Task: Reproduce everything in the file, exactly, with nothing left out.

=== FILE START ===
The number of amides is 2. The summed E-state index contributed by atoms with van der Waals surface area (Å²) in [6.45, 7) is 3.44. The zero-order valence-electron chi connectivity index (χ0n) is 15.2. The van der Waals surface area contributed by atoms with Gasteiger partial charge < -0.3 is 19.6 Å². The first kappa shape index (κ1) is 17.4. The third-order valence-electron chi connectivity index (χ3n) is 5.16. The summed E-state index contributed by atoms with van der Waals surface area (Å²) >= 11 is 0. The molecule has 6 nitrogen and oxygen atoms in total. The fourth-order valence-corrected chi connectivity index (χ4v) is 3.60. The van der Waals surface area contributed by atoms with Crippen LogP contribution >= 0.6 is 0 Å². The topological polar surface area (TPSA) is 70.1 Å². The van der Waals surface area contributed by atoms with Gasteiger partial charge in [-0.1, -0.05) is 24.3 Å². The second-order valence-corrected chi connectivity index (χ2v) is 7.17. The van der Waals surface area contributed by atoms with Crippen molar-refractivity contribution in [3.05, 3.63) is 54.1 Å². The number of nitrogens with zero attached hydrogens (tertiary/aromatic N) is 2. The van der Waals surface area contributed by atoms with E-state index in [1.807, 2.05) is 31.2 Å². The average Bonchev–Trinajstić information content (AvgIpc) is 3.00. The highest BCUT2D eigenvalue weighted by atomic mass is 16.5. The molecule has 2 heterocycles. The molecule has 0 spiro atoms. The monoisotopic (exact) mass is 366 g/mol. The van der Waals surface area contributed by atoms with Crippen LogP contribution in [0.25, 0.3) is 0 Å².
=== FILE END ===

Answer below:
The number of amides is 2. The summed E-state index contributed by atoms with van der Waals surface area (Å²) in [6.45, 7) is 3.44. The zero-order valence-electron chi connectivity index (χ0n) is 15.2. The van der Waals surface area contributed by atoms with Gasteiger partial charge < -0.3 is 19.6 Å². The first kappa shape index (κ1) is 17.4. The third-order valence-electron chi connectivity index (χ3n) is 5.16. The summed E-state index contributed by atoms with van der Waals surface area (Å²) >= 11 is 0. The molecule has 6 nitrogen and oxygen atoms in total. The fourth-order valence-corrected chi connectivity index (χ4v) is 3.60. The van der Waals surface area contributed by atoms with Crippen LogP contribution >= 0.6 is 0 Å². The topological polar surface area (TPSA) is 70.1 Å². The van der Waals surface area contributed by atoms with Gasteiger partial charge in [-0.1, -0.05) is 24.3 Å². The second-order valence-corrected chi connectivity index (χ2v) is 7.17. The van der Waals surface area contributed by atoms with Crippen molar-refractivity contribution in [3.05, 3.63) is 54.1 Å². The number of nitrogens with zero attached hydrogens (tertiary/aromatic N) is 2. The van der Waals surface area contributed by atoms with E-state index in [1.807, 2.05) is 31.2 Å². The average Bonchev–Trinajstić information content (AvgIpc) is 3.00. The highest BCUT2D eigenvalue weighted by atomic mass is 16.5. The molecule has 2 heterocycles. The molecule has 0 spiro atoms. The monoisotopic (exact) mass is 366 g/mol. The van der Waals surface area contributed by atoms with Crippen LogP contribution in [0.25, 0.3) is 0 Å².